Russia ready for constructive partnership with NATO, invites military experts for talks - MoD

Emblem on the fence of the building of the Russian Defense Ministry on Frunzenskaya Embankment in Moscow. © Natalia Seliverstova
Russia has proposed to NATO a "positive program" for developing relations, aimed at decreasing tensions between Moscow and the US-led military bloc, Deputy Defense Minister Anatoly Antonov said.

“NATO’s military experts have been invited to Moscow in September for consultations concerning military and political situation in Europe,” Antonov said in a statement to the media.

Russia is ready for a constructive dialogue with NATO despite differences in approach to the reasons and consequences of the decisions made at the bloc’s summit in Warsaw in July, Antonov stressed.

During the gathering in the Polish capital, NATO member states labeled Moscow “a source of instability” and ordered an increased military presence near Russian borders.

The decisions made at the summit have been thoroughly analyzed by Russian experts, Antonov said.

One of the issues to be discussed in September is military flights over the Baltic Sea.

According to Antonov, Russia is “considering the option of performing military flights over the Baltic only with ID transponders on,” but only if NATO does the same.

NATO’s military attaches have been informed of Moscow's offer to review the earlier existing military programs in the format of Russia-NATO Council, Antonov said.

He noted that the renewal of the Cooperative Airspace initiative between NATO and Russia would be especially useful in the current situation.

Antonov said NATO states' military attaches will also be invited as observers to Russian Army’s Kavkaz-2016 drills, which are planned for September.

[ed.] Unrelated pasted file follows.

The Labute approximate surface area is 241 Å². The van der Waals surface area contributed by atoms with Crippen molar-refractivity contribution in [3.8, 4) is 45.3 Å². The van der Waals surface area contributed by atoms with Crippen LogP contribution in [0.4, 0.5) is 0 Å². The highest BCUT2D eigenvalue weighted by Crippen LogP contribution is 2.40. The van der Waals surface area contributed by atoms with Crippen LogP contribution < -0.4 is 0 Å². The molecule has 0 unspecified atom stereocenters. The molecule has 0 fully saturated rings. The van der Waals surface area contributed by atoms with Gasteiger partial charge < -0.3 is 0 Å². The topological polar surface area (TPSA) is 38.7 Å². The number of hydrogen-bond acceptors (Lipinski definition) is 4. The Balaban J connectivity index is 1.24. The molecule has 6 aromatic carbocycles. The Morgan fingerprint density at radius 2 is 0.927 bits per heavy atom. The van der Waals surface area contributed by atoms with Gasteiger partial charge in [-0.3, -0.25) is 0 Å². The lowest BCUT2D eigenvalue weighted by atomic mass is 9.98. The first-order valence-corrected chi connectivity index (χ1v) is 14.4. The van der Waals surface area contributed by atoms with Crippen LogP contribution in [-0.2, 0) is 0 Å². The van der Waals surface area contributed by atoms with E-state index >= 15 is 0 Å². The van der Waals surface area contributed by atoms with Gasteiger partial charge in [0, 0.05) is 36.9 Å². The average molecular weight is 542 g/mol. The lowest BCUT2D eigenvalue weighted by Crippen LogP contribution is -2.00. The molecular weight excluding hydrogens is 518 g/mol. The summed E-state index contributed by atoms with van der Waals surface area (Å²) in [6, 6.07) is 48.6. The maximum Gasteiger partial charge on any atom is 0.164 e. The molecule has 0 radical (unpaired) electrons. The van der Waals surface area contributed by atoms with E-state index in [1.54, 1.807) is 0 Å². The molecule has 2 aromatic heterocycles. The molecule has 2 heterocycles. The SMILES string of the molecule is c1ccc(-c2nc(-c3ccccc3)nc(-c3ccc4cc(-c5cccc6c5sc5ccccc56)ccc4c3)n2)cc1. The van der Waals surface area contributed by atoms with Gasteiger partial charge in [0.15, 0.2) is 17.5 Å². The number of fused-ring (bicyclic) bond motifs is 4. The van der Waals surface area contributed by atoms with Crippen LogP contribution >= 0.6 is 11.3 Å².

“Russia’s Defense Ministry proposed to start exchanging assessments at a military level regarding the terrorist threat, primarily to counter the spread of IS [Islamic State, formerly ISIS/ISIL] and other terrorist organizations,” he said.

“Russia is also ready for cooperation to avoid incidents at sea and in the air, based on bilateral agreements and consultations with the defense ministries of Latvia, Lithuania, Estonia, Poland, Sweden and Finland to address mutual concerns over military activities in the border areas,” Antonov said.

One of the key results of the NATO Summit in Warsaw was the long-debated deployment of four additional NATO battalions to the Baltic States. The bloc said that the deployment is necessary to prevent a possible attack from Russia and reassure Eastern European nations that other members are committed to defending them.

NATO Secretary-General Jens Stoltenberg also announced the bloc’s ballistic missile defense system in Europe is now operational.

Russia believes that NATO’s new troop deployments as well as an increased number of military trainings near Russian territory, the creation of anti-ballistic missile sites in Europe and other moves are a threat to Russia’s national security.

Relations between Moscow and NATO soured sharply after Russia's reunion with Crimea and the beginning of the military conflict in Ukraine in 2014.